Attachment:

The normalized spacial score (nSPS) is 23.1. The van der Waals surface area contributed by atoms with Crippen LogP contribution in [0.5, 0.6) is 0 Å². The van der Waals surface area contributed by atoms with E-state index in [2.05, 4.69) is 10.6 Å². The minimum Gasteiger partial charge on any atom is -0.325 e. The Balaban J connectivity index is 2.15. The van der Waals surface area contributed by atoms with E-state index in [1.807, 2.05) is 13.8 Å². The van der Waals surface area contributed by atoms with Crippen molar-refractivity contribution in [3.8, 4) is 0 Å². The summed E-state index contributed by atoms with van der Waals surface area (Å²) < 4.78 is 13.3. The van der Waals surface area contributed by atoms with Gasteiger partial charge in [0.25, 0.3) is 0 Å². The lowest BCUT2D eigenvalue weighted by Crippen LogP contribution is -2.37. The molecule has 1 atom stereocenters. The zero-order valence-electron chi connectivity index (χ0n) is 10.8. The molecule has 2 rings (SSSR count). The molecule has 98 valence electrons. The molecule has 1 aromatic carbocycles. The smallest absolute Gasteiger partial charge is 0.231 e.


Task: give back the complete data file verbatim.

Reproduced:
The normalized spacial score (nSPS) is 23.1. The van der Waals surface area contributed by atoms with Crippen LogP contribution in [0.5, 0.6) is 0 Å². The van der Waals surface area contributed by atoms with E-state index in [2.05, 4.69) is 10.6 Å². The minimum Gasteiger partial charge on any atom is -0.325 e. The Balaban J connectivity index is 2.15. The van der Waals surface area contributed by atoms with E-state index in [1.807, 2.05) is 13.8 Å². The van der Waals surface area contributed by atoms with Crippen molar-refractivity contribution in [3.8, 4) is 0 Å². The summed E-state index contributed by atoms with van der Waals surface area (Å²) < 4.78 is 13.3. The van der Waals surface area contributed by atoms with Gasteiger partial charge in [0.25, 0.3) is 0 Å². The lowest BCUT2D eigenvalue weighted by Crippen LogP contribution is -2.37. The molecule has 1 atom stereocenters. The zero-order valence-electron chi connectivity index (χ0n) is 10.8. The molecule has 2 rings (SSSR count). The molecule has 98 valence electrons. The molecule has 1 aromatic carbocycles. The smallest absolute Gasteiger partial charge is 0.231 e.